• Mesomelic dysplasia: Mesomelic dysplasia refers to a group of genetic disorders characterized by shortening and bowing of the long bones in the legs, resulting in disproportioned limb length. Various genes have been associated with different forms of mesomelic dysplasia, including the NPR2 and GDF5 genes.

  • Mayer-Rokitansky-Küster-Hauser syndrome (MRKH): MRKH syndrome is a congenital disorder characterized by the absence or underdevelopment of the uterus and the upper part of the vagina in females. Although the exact cause of MRKH syndrome is unknown, it has been linked to genetic factors and may involve dysregulation of several genes.

See also  ANK2 gene

For more information on these disorders and other related conditions, the Online Mendelian Inheritance in Man (OMIM) database provides comprehensive information on the genetic basis, clinical features, and diagnostic tests available for each disorder, along with references to scientific articles and resources. The OMIM database can be accessed through the National Center for Biotechnology Information’s website (PubMed).

Other Names for This Gene

  • Short Stature Homeobox Gene
  • SHOX1
  • Phosphate and Tensin Homolog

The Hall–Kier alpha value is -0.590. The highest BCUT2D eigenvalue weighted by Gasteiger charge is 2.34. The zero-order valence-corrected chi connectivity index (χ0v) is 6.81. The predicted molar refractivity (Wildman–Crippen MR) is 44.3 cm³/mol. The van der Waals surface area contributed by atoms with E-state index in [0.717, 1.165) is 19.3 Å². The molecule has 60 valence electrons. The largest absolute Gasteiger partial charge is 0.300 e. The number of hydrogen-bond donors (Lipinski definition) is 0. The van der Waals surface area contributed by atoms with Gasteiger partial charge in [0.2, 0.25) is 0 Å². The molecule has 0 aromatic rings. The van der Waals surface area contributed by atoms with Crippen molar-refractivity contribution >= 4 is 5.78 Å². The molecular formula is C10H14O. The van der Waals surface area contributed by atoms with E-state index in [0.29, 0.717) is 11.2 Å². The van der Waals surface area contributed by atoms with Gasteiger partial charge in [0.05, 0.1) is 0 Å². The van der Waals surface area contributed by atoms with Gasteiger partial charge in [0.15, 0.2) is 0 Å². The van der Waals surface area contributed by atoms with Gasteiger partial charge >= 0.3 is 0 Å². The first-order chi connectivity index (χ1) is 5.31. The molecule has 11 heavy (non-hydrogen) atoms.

• Langer Short Stature
  • SHOXY
  • Sex Chromosome Abnormalities of Turner Syndrome and/or Short Stature
  • Pseudoautosomal Homeobox-containing Osteogenic Factor
  • Idiopathic Gonadal Failure and Short Stature
  • Growth Disorder Short Stature with Madelung Deformity of the Forearm
  • Aortic Valve Disease with Short Stature and Skeletal Abnormalities
  • Peters Anomaly with Short Stature Syndrome
  • Growth and Developmental Defects with Short Stature and Craniofacial Anomalies

This gene is also known by various other names. The different names for the SHOX gene are listed above. These alternate gene names can be found in various scientific resources and databases. The gene name can sometimes change, or additional names may be added as new information and research on the gene and associated diseases is described.

The SHOX gene is associated with several genetic disorders, including short stature, Léri-Weill dyschondrosteosis, and Turner syndrome. It plays a role in skeletal development and growth. Changes or mutations in the SHOX gene can lead to haploinsufficiency, which is a shortage of genetic activity from one copy of the gene. This can result in skeletal abnormalities, growth deficiency, and other related health conditions.

Genetic testing for variants in the SHOX gene can be done to diagnose or confirm the presence of certain disorders or conditions. These tests may be recommended for children or people with symptoms or characteristics suggestive of a SHOX gene-related disorder. Testing can be performed using different methods, such as DNA sequencing or targeted tests that focus on specific regions of the gene.